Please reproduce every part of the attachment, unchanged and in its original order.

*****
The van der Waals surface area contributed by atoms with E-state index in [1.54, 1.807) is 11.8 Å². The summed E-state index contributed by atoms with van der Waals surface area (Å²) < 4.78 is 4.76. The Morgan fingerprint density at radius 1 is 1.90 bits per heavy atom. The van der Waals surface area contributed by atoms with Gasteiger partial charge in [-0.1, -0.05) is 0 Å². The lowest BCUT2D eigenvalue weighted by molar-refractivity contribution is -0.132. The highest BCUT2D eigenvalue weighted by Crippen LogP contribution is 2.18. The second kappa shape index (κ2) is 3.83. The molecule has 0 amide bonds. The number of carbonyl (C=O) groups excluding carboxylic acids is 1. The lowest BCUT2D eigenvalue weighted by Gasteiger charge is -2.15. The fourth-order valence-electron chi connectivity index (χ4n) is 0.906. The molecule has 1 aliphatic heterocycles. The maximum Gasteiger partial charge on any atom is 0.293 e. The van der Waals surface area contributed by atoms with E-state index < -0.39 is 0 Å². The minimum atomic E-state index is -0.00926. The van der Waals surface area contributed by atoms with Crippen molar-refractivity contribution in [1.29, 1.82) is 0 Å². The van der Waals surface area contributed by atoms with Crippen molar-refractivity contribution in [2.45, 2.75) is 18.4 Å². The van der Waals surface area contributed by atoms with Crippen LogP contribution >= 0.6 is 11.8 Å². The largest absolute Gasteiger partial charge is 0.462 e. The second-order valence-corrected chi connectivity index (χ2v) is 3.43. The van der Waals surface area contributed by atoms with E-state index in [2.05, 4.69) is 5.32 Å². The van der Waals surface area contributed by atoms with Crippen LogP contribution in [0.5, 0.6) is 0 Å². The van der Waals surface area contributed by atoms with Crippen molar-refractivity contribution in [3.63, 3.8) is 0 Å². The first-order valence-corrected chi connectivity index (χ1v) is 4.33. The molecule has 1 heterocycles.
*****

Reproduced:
The van der Waals surface area contributed by atoms with E-state index in [1.54, 1.807) is 11.8 Å². The summed E-state index contributed by atoms with van der Waals surface area (Å²) < 4.78 is 4.76. The Morgan fingerprint density at radius 1 is 1.90 bits per heavy atom. The van der Waals surface area contributed by atoms with Gasteiger partial charge in [-0.1, -0.05) is 0 Å². The lowest BCUT2D eigenvalue weighted by molar-refractivity contribution is -0.132. The highest BCUT2D eigenvalue weighted by Crippen LogP contribution is 2.18. The second kappa shape index (κ2) is 3.83. The molecule has 0 amide bonds. The number of carbonyl (C=O) groups excluding carboxylic acids is 1. The lowest BCUT2D eigenvalue weighted by Gasteiger charge is -2.15. The fourth-order valence-electron chi connectivity index (χ4n) is 0.906. The molecule has 1 aliphatic heterocycles. The maximum Gasteiger partial charge on any atom is 0.293 e. The van der Waals surface area contributed by atoms with E-state index < -0.39 is 0 Å². The minimum atomic E-state index is -0.00926. The van der Waals surface area contributed by atoms with Crippen molar-refractivity contribution in [1.29, 1.82) is 0 Å². The van der Waals surface area contributed by atoms with Crippen molar-refractivity contribution in [2.45, 2.75) is 18.4 Å². The van der Waals surface area contributed by atoms with Crippen LogP contribution >= 0.6 is 11.8 Å². The largest absolute Gasteiger partial charge is 0.462 e. The second-order valence-corrected chi connectivity index (χ2v) is 3.43. The van der Waals surface area contributed by atoms with E-state index in [2.05, 4.69) is 5.32 Å². The van der Waals surface area contributed by atoms with Crippen LogP contribution in [0.5, 0.6) is 0 Å². The van der Waals surface area contributed by atoms with Crippen molar-refractivity contribution in [3.63, 3.8) is 0 Å². The first-order valence-corrected chi connectivity index (χ1v) is 4.33. The molecule has 1 heterocycles.